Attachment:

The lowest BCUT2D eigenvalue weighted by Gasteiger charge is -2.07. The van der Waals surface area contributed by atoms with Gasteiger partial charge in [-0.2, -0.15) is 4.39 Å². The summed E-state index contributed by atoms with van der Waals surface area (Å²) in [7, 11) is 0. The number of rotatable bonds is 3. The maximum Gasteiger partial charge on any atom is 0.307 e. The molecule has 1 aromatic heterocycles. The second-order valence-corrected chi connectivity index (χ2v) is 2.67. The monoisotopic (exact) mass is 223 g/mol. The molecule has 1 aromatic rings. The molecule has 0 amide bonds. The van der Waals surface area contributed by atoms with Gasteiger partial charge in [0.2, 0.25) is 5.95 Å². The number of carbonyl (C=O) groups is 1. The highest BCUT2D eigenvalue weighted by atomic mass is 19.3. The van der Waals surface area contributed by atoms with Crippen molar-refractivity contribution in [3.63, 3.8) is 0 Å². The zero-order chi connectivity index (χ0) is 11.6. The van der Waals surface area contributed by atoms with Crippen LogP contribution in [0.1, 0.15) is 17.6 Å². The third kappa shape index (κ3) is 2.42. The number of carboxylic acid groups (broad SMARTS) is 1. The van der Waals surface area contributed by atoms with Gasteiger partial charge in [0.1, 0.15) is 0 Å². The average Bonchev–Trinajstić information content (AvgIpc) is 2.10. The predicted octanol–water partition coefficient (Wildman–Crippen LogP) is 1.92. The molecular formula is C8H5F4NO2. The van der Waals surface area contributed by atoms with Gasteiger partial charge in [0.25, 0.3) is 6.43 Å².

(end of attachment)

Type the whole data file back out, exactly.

The lowest BCUT2D eigenvalue weighted by Gasteiger charge is -2.07. The van der Waals surface area contributed by atoms with Gasteiger partial charge in [-0.2, -0.15) is 4.39 Å². The summed E-state index contributed by atoms with van der Waals surface area (Å²) in [7, 11) is 0. The number of rotatable bonds is 3. The maximum Gasteiger partial charge on any atom is 0.307 e. The molecule has 1 aromatic heterocycles. The second-order valence-corrected chi connectivity index (χ2v) is 2.67. The monoisotopic (exact) mass is 223 g/mol. The molecule has 1 aromatic rings. The molecule has 0 amide bonds. The van der Waals surface area contributed by atoms with Gasteiger partial charge in [0.2, 0.25) is 5.95 Å². The number of carbonyl (C=O) groups is 1. The highest BCUT2D eigenvalue weighted by atomic mass is 19.3. The van der Waals surface area contributed by atoms with Crippen molar-refractivity contribution in [3.63, 3.8) is 0 Å². The zero-order chi connectivity index (χ0) is 11.6. The van der Waals surface area contributed by atoms with Crippen LogP contribution in [0.1, 0.15) is 17.6 Å². The third kappa shape index (κ3) is 2.42. The number of carboxylic acid groups (broad SMARTS) is 1. The van der Waals surface area contributed by atoms with Gasteiger partial charge in [0.1, 0.15) is 0 Å². The average Bonchev–Trinajstić information content (AvgIpc) is 2.10. The predicted octanol–water partition coefficient (Wildman–Crippen LogP) is 1.92. The molecular formula is C8H5F4NO2. The van der Waals surface area contributed by atoms with Gasteiger partial charge in [0.25, 0.3) is 6.43 Å².